COVID-19 collection kits for testing in the MGH Microbiology Lab at Massachusetts General Hospital in Boston on March 18, 2020.
Jessica Rinaldi/The Boston Globe—Getty Images
March 24, 2020

In an interview with CNN on Tuesday, Federal Emergency Management Agency (FEMA) Administrator Peter Gaynor said the agency will use the Defense Production Act (DPA) “for the first time today” to obtain 60,000 coronavirus test kits.

“We’re actually going to use the DPA for the first time today. There’s some test kits we need to get our hands on,” Gaynor said. He added that FEMA would insert “DPA language” into contracts they have for the production of 500 million masks.

The DPA is a Cold War-era law that gives the president the power to control the distribution of necessary resources that are “essential to the national defense.” On March 18, President Donald Trump signed an executive order invoking the DPA to combat the spread of COVID-19, the disease caused by novel coronavirus.

However, he’s faced criticism over the past few days not using the act’s powers to mandate the production of medical supplies, despite reports of dwindling amounts of masks, gloves, ventilators and coronavirus tests around the U.S..

New York Governor Andrew Cuomo has repeatedly asked the federal government to utilize the act to direct companies to build needed supplies such as gowns, masks and ventilators. During a Tuesday press conference, Cuomo doubled down on the request, responded to the 400 ventilators FEMA recently shipped to New York.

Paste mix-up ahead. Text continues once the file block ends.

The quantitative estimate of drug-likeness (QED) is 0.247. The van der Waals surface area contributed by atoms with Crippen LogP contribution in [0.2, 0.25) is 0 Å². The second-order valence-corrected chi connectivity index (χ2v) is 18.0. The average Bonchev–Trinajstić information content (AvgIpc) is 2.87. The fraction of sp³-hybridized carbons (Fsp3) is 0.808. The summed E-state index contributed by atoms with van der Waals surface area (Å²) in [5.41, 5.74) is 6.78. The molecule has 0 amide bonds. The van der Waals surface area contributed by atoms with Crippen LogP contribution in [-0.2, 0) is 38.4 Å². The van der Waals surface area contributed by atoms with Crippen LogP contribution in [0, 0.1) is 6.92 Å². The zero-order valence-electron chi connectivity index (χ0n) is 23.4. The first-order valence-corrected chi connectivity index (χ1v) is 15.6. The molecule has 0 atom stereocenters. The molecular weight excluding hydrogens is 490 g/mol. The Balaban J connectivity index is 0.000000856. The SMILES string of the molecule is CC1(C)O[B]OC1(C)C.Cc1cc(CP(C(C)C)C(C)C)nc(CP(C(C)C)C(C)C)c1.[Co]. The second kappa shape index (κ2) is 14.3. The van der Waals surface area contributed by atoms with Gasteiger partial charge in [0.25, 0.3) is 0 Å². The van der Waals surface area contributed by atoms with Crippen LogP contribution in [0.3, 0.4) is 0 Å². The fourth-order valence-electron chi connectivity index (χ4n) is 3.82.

“What am I going to do with 400 ventilators, when I need 30,000?” he said. “You pick the 26,000 people who are going to die because you only sent 400 ventilators.”

As on Tuesday morning ET, New York had at least 23,230 confirmed cases out of the 47,206 confirmed cases in the U.S., according to a tracker by Johns Hopkins University.

On Tuesday, Gaynor told CNN that when using the DPA the administration “wanted to be thoughtful about not upsetting the balance, making sure that we can get it out to market and the federal government [does] not consume it all.”

“So we’re going to use it, we’re going to use it when we need it, and we’re going to use it today,” said added.

Gaynor did not say if FEMA would use the DPA to mandate the production of other medical supplies, including masks, gloves or ventilators.

Write to Madeleine Carlisle at madeleine.carlisle@time.com.

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